Egypt urges US to play ‘active’ Mideast peace role

A handout picture provided by the Palestinian Authority's press office (PPO) shows Egyptian President Abdel Fattah al-Sisi (R) meeting with Palestinian leader Mahmud Abbas in Cairo on Saturday. (AFP PHOTO / PPO / THAER GHANAIM)
Updated 29 April 2017
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Egypt urges US to play ‘active’ Mideast peace role

CAIRO: Egyptian President Abdel Fattah El-Sisi on Saturday urged the United States to help restart negotiations between Israel and the Palestinians, a statement from the presidency said.
The statement came after El-Sisi met Palestinian president Mahmud Abbas who will meet US President Donald Trump in Washington on Wednesday for talks on reviving the stagnated Middle East peace process.
El-Sisi said it was “important that the United States returns to play an active role in efforts to resume negotiations between the Palestinians and Israel,” the statement said.
The two “agreed that the two-state solution is the only way to bring stability to the region,” it added.
El-Sisi said a 2002 Arab peace initiative should be the basis for a comprehensive solution.
The Saudi-led initiative offered normalized relations with Israel in exchange for resolving the decades-old Israeli-Palestinian conflict.
When Abbas meets Trump on Wednesday it will be the first encounter between the two men, but will follow a series of US contacts with the Palestinian leader.
Israeli-Palestinian peace talks have repeatedly run aground despite periodic US efforts to revive them, most recently by former secretary of state John Kerry.
But Abbas, who met in Ramallah recently with CIA chief Mike Pompeo and Trump’s special representative Jason Greenblatt, has said Trump is “seriously considering a solution to the Palestinian issue.”
Shortly after taking office, Trump alarmed Palestinians by calling into question his administration’s support for a two-state solution, a bedrock of US policy.
But he has since warned Israel against “unrestrained” building of settler homes in the occupied West Bank.


Daraa province: cradle of Syrian revolt

Updated 57 sec ago
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Daraa province: cradle of Syrian revolt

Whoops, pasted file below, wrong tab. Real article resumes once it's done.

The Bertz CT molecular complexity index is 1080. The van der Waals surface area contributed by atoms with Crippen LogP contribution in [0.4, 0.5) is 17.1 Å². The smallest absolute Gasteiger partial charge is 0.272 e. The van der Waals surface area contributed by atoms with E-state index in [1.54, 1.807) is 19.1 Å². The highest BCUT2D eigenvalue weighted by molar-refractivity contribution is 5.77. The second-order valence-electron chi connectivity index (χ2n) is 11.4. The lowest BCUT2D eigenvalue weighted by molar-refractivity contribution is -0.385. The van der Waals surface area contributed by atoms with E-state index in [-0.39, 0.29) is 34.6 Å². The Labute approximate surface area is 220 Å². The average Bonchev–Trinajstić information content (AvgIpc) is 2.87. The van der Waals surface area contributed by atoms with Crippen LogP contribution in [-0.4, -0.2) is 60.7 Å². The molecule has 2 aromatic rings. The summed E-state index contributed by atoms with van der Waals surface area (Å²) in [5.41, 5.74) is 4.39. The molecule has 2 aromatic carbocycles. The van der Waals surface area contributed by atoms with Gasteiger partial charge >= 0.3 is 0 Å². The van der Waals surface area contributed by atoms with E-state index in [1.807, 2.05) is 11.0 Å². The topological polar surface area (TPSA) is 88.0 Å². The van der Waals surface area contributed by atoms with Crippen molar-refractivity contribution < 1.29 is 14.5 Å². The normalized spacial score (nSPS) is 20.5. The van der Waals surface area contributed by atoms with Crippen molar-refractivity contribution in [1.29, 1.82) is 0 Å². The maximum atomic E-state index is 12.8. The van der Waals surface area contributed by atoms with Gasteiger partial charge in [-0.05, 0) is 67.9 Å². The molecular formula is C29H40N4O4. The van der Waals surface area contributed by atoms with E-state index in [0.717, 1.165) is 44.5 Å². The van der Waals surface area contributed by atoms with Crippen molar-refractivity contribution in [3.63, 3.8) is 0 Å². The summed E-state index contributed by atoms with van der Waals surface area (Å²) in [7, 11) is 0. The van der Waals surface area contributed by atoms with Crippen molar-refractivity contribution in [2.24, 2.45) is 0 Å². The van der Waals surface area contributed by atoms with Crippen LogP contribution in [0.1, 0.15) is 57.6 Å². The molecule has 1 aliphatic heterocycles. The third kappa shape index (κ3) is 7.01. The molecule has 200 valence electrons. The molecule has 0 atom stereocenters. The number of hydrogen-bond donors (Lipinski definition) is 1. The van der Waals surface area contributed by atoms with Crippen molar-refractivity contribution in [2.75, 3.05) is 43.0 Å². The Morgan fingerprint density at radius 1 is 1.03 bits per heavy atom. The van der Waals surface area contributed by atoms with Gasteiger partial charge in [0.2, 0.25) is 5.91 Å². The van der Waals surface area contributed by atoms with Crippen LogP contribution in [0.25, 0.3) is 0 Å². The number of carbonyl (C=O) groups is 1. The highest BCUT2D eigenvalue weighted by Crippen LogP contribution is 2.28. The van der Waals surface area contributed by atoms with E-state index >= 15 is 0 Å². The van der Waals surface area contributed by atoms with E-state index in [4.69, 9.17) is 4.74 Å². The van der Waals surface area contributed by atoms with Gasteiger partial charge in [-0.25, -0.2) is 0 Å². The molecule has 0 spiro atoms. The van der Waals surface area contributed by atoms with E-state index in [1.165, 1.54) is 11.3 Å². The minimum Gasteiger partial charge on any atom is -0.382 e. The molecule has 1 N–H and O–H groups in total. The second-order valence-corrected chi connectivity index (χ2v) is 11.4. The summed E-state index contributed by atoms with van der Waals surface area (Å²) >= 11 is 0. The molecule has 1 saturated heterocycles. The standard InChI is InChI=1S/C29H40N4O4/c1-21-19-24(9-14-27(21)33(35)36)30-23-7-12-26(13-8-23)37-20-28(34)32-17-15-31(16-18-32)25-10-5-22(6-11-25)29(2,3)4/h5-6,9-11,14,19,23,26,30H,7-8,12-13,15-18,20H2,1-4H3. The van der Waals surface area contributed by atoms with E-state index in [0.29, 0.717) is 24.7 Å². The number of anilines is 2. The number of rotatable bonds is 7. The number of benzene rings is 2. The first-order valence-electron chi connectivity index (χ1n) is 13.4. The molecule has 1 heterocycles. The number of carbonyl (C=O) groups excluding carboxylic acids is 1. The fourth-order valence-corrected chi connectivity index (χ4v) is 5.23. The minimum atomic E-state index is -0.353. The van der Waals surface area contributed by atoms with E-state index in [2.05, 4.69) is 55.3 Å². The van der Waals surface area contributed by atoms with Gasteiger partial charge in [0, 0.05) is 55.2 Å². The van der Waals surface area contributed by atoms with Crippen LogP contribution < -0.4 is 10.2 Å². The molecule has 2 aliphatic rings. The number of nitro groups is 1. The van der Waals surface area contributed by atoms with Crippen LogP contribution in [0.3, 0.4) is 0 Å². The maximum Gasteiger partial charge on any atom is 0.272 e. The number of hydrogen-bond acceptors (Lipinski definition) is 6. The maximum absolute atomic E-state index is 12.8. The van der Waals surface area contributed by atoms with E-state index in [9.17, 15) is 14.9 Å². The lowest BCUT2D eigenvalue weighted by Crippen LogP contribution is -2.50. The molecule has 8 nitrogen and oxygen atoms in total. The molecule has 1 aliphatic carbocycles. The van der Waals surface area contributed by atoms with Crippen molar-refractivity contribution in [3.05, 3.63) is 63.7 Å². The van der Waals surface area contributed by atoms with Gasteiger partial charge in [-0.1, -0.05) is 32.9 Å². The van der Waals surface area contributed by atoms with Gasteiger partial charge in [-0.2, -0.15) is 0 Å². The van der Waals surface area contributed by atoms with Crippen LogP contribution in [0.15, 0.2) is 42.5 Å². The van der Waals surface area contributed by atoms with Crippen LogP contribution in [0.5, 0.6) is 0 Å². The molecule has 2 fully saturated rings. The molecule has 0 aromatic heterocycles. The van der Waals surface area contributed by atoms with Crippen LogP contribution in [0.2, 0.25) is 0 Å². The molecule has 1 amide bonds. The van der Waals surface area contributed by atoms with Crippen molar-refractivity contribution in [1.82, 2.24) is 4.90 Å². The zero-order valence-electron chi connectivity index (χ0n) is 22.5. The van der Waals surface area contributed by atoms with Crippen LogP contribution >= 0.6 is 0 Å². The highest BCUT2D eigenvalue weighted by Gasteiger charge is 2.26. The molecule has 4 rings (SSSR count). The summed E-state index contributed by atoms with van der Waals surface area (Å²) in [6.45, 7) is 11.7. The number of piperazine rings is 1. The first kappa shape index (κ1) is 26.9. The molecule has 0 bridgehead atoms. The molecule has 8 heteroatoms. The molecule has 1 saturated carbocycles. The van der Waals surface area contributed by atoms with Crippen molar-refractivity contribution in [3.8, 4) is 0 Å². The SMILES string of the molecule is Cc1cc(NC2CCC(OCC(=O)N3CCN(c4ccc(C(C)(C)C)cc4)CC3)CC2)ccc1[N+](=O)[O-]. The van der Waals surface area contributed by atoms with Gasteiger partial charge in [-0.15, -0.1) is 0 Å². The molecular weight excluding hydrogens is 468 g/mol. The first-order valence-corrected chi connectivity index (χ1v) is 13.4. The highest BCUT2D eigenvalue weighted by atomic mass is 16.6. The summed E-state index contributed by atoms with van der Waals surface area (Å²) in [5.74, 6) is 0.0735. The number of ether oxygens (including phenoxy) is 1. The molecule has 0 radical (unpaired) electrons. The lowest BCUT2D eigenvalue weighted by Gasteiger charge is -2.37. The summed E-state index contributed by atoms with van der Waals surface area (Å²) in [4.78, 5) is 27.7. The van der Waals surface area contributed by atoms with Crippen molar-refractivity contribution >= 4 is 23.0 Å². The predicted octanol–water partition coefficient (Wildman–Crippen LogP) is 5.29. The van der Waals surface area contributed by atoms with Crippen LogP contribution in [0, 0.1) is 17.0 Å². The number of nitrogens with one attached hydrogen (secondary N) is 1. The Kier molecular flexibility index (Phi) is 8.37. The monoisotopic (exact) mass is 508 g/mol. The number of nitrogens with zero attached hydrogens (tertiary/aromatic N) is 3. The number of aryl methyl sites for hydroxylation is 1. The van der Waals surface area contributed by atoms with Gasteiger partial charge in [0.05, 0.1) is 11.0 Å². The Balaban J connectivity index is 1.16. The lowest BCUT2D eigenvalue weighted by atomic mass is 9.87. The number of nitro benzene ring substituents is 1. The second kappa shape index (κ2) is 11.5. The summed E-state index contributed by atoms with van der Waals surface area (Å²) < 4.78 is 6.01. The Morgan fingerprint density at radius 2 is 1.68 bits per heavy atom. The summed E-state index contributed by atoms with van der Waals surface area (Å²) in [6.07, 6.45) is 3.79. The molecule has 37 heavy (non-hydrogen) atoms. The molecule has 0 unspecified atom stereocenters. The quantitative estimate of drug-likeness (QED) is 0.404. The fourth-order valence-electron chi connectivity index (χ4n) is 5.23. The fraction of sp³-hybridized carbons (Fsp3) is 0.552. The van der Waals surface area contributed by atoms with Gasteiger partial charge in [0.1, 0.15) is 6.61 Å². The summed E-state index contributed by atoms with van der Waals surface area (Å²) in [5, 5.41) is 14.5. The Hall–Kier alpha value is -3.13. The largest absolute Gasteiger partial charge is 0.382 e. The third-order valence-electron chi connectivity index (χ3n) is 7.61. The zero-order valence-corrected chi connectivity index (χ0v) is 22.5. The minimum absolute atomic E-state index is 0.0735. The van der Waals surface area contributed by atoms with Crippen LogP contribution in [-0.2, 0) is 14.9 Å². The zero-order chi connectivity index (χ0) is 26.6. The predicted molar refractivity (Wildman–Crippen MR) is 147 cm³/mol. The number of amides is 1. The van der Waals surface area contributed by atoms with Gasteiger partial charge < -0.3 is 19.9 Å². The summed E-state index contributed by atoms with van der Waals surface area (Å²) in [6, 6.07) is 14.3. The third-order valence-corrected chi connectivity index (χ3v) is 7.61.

PARIS: Syria’s southern province of Daraa, which could be the regime’s next target after its bloody reprisal of Eastern Ghouta, is the birthplace of the uprising which erupted in 2011.
This agricultural region lies south of Damascus and also shares borders with Jordan and the Israeli-occupied Golan Heights.
In early March 2011 more than a dozen Daraa youths, influenced by the revolutions in Tunisia and Egypt, scribbled slogans hostile to President Bashar Assad on the wall of their school.
The regime reacted brutally, jailing them, and according to activists, torturing the boys.
The repression sparked an unprecedented uprising.
On March 15, in the wake of the Arab Spring, the first demonstrations for “a Syria free of tyranny ... a Syria without corruption or theft or monopoly of wealth” erupted in Damascus.
Back in the province’s main town, which has the same name, demonstrators attacked symbols of the regime, before the protest movement spilled over into neighboring towns.
On March 23 security forces killed at least 100 people, according to activists and witnesses.
Assad fired the unpopular town governor and local intelligence chief, but did not manage to calm the situation.
On April 26 the regime sent in the army as it sought to stamp out pockets of resistance.
The Daraa protest movement was crushed at the end of a 10-day military operation in which hundreds were arrested.
Human Rights Watch denounced “crimes against humanity,” pointing to systematic killings, beatings and torture.
Daraa province is one of the last centers of rebel forces in Syria, after they lost vast swathes of territory to the regime.
It is divided up between different opposition groups that control nearly 70 percent of it. The Daesh group and the regime retain a lesser presence.
Daraa town, the regional capital, is mainly in the hands of pro-government forces.
The province has regularly been the scene of fighting between regime forces and insurgents.
In 2016 loyalist forces, backed by Russian air power and fighters from the Lebanese Shiite Hezbollah, retook Sheikh Miskin, a strategic crossroads from the north to Damascus and to regime-held Sweida in the east.
They then seized Atman village, a key location in the province.
In July 2017 a cease-fire came into force in Daraa as well as in the southern provinces of Quneitra and Sweida, brokered by Russia, Jordan and the US.
These three provinces are also among a series of “de-escalation zones” established by Russia and Iran, allies of the regime, and rebel-backer Turkey.
In the first months of the protests the demonstrators in Daraa denounced the economic policy of the government.
This included the telecoms company Syriatel, in which a cousin of Assad has a majority stake. Anti-corruption slogans were chanted in neighboring towns.
Daraa, a Sunni Muslim town which counted 75,000 inhabitants before the conflict began, had fallen into poverty, worsened by a years-long drought which prompted a rural exodus.
The province’s ancient city of Bosra Al-Sham was capital of the Roman province of Arabia and an important staging post on the old caravan route to Makkah.
Famous for its Roman theater and its paleochristian ruins, it is a UNESCO World Heritage Site.
In March 2015, rebels drove pro-regime forces out of Bosra’s Shiite neighborhoods.